When a man's hair vanishes, it would be logical to assume his scalp has suffered a loss of those versatile stem cells that regenerate hair, blood and other body parts.
Not so, says new research from the University of Pennsylvania. Bald men have just as many stem cells in their hair follicles as any magnificently tressed Samson. The cells may just need to be woken up.
It is not clear yet how to do this, but the researchers say their findings, published online last week in the Journal of Clinical Investigation, give them hope that male baldness is reversible.
"The stem cells are still present, which to me was quite surprising," said senior author George Cotsarelis, chairman of the dermatology department at Penn's medical school. "We should be able to figure out a way of stimulating them."
The estimated 35 million balding men in the United States can now opt for hair transplants or rely on Rogaine or Propecia, drugs that help primarily in maintaining existing hair but don't stimulate new growth.
In the new research, the stem cells in question are the adult variety, not the more versatile embryonic stem cells that have stirred controversy.
Still, many scientists think these adult cells are a promising area of study, holding potential to regenerate certain organs or heal wounds without scars. And what better laboratory to study them than the scalp, where hair stem cells are accessible and plentiful?
"Many of us think we can gain clues about how to regenerate other organs by understanding how to regenerate the hair," says Stanford University dermatologist Anthony Oro, who was not involved with the new research.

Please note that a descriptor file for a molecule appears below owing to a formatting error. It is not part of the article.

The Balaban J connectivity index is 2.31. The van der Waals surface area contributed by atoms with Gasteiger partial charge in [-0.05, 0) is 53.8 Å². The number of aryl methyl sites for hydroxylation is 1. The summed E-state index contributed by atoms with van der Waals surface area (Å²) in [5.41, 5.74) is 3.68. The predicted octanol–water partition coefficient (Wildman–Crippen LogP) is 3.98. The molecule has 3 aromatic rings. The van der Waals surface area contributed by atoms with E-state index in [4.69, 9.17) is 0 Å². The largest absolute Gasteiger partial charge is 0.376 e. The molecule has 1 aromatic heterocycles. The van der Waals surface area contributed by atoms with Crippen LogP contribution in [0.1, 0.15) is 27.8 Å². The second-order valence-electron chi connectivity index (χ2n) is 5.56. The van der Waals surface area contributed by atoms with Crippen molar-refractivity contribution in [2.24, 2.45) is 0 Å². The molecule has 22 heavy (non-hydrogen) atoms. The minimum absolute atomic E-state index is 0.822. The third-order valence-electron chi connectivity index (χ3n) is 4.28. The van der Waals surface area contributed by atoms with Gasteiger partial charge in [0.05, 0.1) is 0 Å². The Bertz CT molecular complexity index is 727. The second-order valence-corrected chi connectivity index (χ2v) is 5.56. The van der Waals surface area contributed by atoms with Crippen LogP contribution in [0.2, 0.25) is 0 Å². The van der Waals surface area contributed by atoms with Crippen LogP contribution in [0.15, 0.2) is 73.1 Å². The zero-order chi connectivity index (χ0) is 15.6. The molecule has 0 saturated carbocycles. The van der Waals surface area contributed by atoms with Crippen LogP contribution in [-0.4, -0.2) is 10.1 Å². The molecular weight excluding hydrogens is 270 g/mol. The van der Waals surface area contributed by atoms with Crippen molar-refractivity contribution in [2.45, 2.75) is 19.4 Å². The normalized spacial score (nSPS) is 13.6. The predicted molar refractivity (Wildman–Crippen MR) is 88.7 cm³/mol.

For the new study, Cotsarelis, Luis A. Garza, the paper's lead author, and colleagues studied scalp samples left from men who had hair transplants. Bald scalp was found to have just as many stem cells as scalp with hair.
Where the scalp samples differed, however, was in their levels of two other kinds of so-called progenitor cells that appear to be descendants of follicle stem cells. Samples of bald scalp contained one-tenth as many of these progenitor cells, on average, when compared to "haired" scalp.
Progenitor cells are created by the division of stem cells; the progenitors then divide further to produce hair and other kinds of cells. So in bald men, stem cells seem to have slowed way down in dividing to form progenitor cells, and the answer may be simply to reactivate this process, researchers wrote.
To further test their theory, the scientists transplanted progenitor cells from one mouse to another, where the cells led to the creation of new hair follicles. This experiment could not be done in people because such donor cells would be rejected; the mice that received donated cells were immunodeficient.
Another possible solution for baldness would be to remove some of a person's hair-generating cells, grow them outside the body, and reimplant them, the authors said.